With the S&P 500 down almost 7% over the last couple trading days, the topic of market corrections seems both timely and relevant for consideration by the tastytrade community.
Earlier this year, tastytrade put the spotlight on the subject of market corrections on Market Measures and now we help put the current market volatility in context with a review of this episode.
Tom Sosnoff and Tony Battista kick off that show by voicing their observation that the last couple years seem to have been characterized by fewer market corrections than usual.
Following what has essentially become tastytrade standard operating procedure, they decided to put that particular observation under the microscope. Specifically, they tasked the tastytrade research team with the following question:
The results from this analysis are quite interesting and help add context to the current pullback in global equity markets.
To answer the question, the tastytrade team defined "corrections" as 5% or 10% pullbacks (tested independently) and then analyzed the frequency of these corrections over the last 20 years in the S&P 500. This involved counting the number of days it took for the SPX to correct 5% and 10% from the peak of its most recent rally.
In order to answer the question about recent market activity versus the past, the research team then separated the results into two categories: corrections that occurred from 1995 to 2011 and corrections that occurred from 2012 to present. This left four groups of data, 5% corrections from 1995-2011, 10% corrections from 1995-2011, 5% corrections from 2012 to present, and 10% corrections from 2012 to present.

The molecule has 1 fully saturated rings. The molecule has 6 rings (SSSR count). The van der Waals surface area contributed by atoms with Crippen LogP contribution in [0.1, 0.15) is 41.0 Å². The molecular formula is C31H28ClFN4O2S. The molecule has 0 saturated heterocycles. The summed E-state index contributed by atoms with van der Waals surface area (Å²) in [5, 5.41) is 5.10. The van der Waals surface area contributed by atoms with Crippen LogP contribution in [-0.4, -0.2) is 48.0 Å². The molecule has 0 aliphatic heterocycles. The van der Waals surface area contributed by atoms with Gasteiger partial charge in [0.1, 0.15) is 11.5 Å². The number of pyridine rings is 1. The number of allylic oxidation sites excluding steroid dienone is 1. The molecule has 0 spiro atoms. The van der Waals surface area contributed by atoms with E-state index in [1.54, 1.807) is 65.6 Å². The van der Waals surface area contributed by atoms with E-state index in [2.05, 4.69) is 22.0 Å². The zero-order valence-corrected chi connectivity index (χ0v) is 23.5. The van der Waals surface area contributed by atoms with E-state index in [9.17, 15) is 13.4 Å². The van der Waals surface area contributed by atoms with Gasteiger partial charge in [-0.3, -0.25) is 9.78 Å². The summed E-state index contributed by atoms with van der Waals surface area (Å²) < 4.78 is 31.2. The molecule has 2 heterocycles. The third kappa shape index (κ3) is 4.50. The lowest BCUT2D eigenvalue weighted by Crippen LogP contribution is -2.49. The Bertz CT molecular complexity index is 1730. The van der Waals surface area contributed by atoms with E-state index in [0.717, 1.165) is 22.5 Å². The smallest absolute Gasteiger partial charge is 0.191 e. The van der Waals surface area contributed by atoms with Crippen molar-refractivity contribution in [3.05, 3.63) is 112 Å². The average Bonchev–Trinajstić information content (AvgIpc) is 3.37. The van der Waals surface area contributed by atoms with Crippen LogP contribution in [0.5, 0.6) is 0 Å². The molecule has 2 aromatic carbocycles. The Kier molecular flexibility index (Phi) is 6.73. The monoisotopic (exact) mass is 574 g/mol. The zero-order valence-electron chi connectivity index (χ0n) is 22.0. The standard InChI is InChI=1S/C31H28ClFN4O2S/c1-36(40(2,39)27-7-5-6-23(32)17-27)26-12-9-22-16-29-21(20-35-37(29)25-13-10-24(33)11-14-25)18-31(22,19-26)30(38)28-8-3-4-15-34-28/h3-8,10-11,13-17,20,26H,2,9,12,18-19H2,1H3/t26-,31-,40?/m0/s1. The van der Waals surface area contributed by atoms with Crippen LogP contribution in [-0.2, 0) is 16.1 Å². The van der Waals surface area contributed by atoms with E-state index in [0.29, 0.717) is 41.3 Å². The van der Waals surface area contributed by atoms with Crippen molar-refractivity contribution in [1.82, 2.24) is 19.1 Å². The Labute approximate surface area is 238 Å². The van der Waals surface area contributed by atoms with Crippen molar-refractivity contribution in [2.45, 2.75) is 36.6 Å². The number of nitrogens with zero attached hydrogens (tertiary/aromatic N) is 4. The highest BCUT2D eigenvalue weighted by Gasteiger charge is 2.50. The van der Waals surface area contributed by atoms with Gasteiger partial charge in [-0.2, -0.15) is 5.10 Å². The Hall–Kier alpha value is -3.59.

The results of this study are depicted below and are presented by the number of corrections per year and degree of pullback:
As the above data indicates, the number of corrections per year in both the 5% and 10% category have been significantly reduced in the last couple years when compared to the previous 18 years. Furthermore, the piece of data that really sticks out is the "average days between corrections" for 10% corrections in the 2012 to present category.
As of March 16, 2015, that streak stood at 697 days, which is considerably longer than the average days between 10% corrections during 1995 to 2011, which was only 88. This is especially pertinent right now as that streak has been officially broken with the S&P's slide on August 24, 2015 which put the S&P down roughly 11% from the latest peak.
At the time this episode aired, Tom and Tony weighed in on the results by suggesting that based on the last 20 years of data, one would expect to see some normalization in terms of the number of corrections per year and the length in between them going forward.
Sage words as it turns out.
We encourage you to view the entire episode of Market Measures covering market corrections for their full discussions on this very pertinent topic.
Additionally, we encourage you to leave any and all feedback below or contact us on social media with any questions or suggestions.
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